bomb and spoiling its efficiency, which is dirty and costly.)
The good old days                   |  Henry Spencer
weren't.                            |      (aka

From: (Henry Spencer)
Subject: Re: Orion Shocks
Date: Sat, 28 Oct 2000 19:29:39 GMT

In article <>,
Paul F. Dietz <> wrote:
>> So, is there a clever way to avoid turning a significant
>> part of the energy of the moving pusher plate into heat?
>You could have the vibrations from one bomb cancel
>those from the previous one, I guess.

If you've got a shock system with a nice long period of oscillation, you
don't need to worry about damping vibrations.  The first bomb shoves the
plate up.  Springs gradually impart its momentum to the rest of the ship,
decelerating it and then accelerating it downward again.  As it passes
the neutral position, where the springs are exerting no force, fire the
next bomb.  That reverses its motion, and the cycle repeats.  The only
time when you have to think about damping is at "engine cutoff" time.

For bonus points, do something clever with mechanical design or active
systems so that the spring force is roughly constant, rather than rising
as the springs compress.  In that case, the pusher plate is bouncing up
and down but the force exerted on the vehicle is roughly constant, so it
feels a steady acceleration rather than a series of hammer blows.
Microsoft shouldn't be broken up.       |  Henry Spencer
It should be shut down.  -- Phil Agre   |      (aka

From: "Paul F. Dietz" <>
Subject: Re: An Out There question.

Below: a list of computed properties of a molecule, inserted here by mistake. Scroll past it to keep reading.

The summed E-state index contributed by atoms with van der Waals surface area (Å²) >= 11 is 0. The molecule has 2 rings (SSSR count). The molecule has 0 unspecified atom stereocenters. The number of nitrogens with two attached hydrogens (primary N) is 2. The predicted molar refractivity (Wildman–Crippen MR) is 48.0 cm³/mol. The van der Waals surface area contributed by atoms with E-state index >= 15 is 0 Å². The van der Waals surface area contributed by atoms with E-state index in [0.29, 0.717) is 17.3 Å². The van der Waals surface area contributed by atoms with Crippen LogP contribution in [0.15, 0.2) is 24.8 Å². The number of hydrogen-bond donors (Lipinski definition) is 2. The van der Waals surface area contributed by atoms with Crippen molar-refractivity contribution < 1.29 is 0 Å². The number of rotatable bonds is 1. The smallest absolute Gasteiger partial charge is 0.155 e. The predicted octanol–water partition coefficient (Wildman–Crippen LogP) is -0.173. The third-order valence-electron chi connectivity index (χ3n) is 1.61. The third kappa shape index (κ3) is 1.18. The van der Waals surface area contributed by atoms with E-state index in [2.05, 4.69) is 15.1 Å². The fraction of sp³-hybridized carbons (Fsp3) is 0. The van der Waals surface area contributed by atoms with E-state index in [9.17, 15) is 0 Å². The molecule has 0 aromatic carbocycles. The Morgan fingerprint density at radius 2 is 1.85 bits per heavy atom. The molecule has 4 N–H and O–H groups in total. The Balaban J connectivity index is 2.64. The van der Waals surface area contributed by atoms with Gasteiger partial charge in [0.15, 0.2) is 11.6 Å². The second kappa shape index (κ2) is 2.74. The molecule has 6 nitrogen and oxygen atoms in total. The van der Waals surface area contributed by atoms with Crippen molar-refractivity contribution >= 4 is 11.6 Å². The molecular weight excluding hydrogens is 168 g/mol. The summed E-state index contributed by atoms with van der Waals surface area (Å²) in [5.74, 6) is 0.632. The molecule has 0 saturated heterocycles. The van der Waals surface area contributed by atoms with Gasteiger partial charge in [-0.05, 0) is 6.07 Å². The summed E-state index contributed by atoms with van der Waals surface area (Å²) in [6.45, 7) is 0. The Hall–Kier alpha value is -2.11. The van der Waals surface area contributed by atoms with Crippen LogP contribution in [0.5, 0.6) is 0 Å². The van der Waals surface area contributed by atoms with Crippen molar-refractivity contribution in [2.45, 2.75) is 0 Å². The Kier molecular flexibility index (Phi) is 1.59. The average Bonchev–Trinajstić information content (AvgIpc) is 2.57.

Date: Sun, 29 Oct 2000 16:22:50 -0600 wrote:

> Further, I think Ian was emphasizing "fusion Orion" for a
> reason: all-fusion thrust units. No fallout to speak of.
> Again, calm down. I don't think repeated launch of Orions
> from a few launch sites is going to destroy the ecosphere.

Fusion will produce lots of neutrons, which will
produce carbon-14 in the atmosphere.

Atmospheric nuclear testing *doubled* the atmospheric
concentration of 14C.

I really don't want extra 14C in my DNA, thank you.


From: (Henry Spencer)
Subject: Re: Medusa (was: Re: atomic umbrella?)
Date: Wed, 1 Nov 2000 23:51:19 GMT

In article <>,
Alvaro Agustin Fernandez  <> wrote:
>> This concept is known as "Medusa".
>I'm not sure I understand. Are you "running into" the explosion?
>(The umbrella's in front of you, right?)

Yes, the explosion is between the parachute and the ship.  There is
nothing wrong with this; the ship is considerably farther away from the
blast than an Orion's payload area would be.

>And how  is this is
>better/cleaner than just deploying the conventional Orion in space?

Mostly, it performs much better.  For one thing, an Orion's pusher plate
intercepts only a modest fraction of the blast (even with semi-directional
bombs), while Medusa's parachute can fill half the sky from the detonation
point.  For another, Orion performance turns out to be a function of the
length of shock-absorber travel, and Medusa (which does shock absorption
by reeling out its parachute shroud lines) has much longer absorption
Microsoft shouldn't be broken up.       |  Henry Spencer
It should be shut down.  -- Phil Agre   |      (aka

From: (Henry Spencer)
Subject: Re: Medusa (was: Re: atomic umbrella?)
Date: Sat, 4 Nov 2000 20:18:17 GMT

In article <>, Aaron Smith  <> wrote:
>> ...For another, Orion performance turns out to be a function of the
>> length of shock-absorber travel, and Medusa (which does shock absorption
>> by reeling out its parachute shroud lines) has much longer absorption
>> distances.
>I'm not really going for a t-shirt, but isn't Orion performance dictated
>primarily by the size of the pusher plate?

Only if it's unmanned.  For manned systems, the crew are often the
limiting factor.  The achievable delta-V is roughly n*sqrt(d*a), where n
is number of bombs, d is shock-absorber stroke distance, and a is maximum
tolerable acceleration.  A system with a small d ends up being quite
inefficient, because it can absorb only a small amount of momentum per
bomb, while bombs get better and cheaper and cleaner as they get bigger.
Microsoft shouldn't be broken up.       |  Henry Spencer
It should be shut down.  -- Phil Agre   |      (aka